The good news is that, once again, modern technology has saved the day. Modern Bluetooth speakers are made with adaptive frequency hopping. This basically means that when two devices, such as a Bluetooth speaker and a wireless router, are attempting to use the same frequency the signal will hop to another frequency. It means that the signal from one device doesn’t interfere with another device. The transition happens seamlessly too, so there’s no drop in audio quality or transmission speed. 

  1. Bluetooth Speakers are Unreliable 

The idea that Bluetooth speakers aren’t very reliable is another myth that goes back to the early days of the technology. There was certainly a time when they weren’t. Bluetooth devices – and the technology as a whole – had a lot of bugs in those early days. They would disconnect all the time and have trouble transferring data. 

These days, Bluetooth speakers are far more reliable than they have ever been. Don’t forget that you have to pay for quality too. In general, a good quality speaker will cost more but it will be much more reliable. That’s why quality is such an important consideration when buying a Bluetooth speaker. Also, in recent years there’s been a certain trend toward retro or vintage looking Bluetooth speakers. But while these may look antique, they certainly don’t sound like it.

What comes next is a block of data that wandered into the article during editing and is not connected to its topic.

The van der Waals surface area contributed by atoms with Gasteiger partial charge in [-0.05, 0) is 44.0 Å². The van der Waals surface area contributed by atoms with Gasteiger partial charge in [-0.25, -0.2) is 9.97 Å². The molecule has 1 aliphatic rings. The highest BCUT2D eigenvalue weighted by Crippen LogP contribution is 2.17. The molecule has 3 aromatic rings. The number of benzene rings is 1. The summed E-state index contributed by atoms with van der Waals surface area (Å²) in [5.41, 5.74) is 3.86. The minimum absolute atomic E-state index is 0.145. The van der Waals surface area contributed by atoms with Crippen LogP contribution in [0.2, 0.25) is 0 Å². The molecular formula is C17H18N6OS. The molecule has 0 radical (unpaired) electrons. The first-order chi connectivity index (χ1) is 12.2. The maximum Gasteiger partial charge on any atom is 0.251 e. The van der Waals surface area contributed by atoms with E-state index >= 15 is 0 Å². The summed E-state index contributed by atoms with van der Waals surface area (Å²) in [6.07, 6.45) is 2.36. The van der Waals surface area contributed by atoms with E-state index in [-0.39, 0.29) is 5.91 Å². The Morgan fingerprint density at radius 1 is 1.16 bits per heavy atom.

1. Bluetooth Doesn’t Go Through Walls 

What happens when you try and hear something from another room? It doesn’t sound as good does it? The clarity and volume of sound from another room can depend on the material in the wall. You’d find it much easier to hear something through sheetrock than through concrete, for example. Either way, you can’t make out what is being said unless it’s loud enough. That principle also applies to radio waves, the foundation of Bluetooth. 

Path loss is a thing. It affects signal strength as a signal passes through the air and makes it weaker. That’s why the further away from a signal you are the weaker it is. This is a natural phenomenon and it can be affected by environmental factors such as walls and windows. With that said, strong radio waves – such as those given off by a quality Bluetooth speaker – can still pass through walls. Walls can impair the quality of a signal, but they can’t outright block it. Just look at videos of people playing games from the bathroom using a Bluetooth controller. 

  1. Bluetooth Speakers Suck at Bass

If you were to ask anyone what a big problem with Bluetooth speakers is, they’d likely tell you that they suck at bass. This is another myth that is partially based in reality. It is true that Bluetooth speakers are more lightweight and mobile, meaning that they don’t have the room for a lot of bass. 

That doesn’t mean that good bass is impossible to get from a Bluetooth speaker. There are lots of speakers that pump out a ton of bass thanks to some ingenuity by the engineers behind them. The latest Bluetooth speakers are packed full of bass while still being lightweight and portable. Don’t think you can’t drop the bass on Bluetooth. 

Final Thoughts 

Many of the myths around Bluetooth speakers date back to the early days of the technology. Bluetooth has come a long way since those days. Bluetooth speakers are safe to use, more reliable than you’d expect, and can pump out a lot of bass.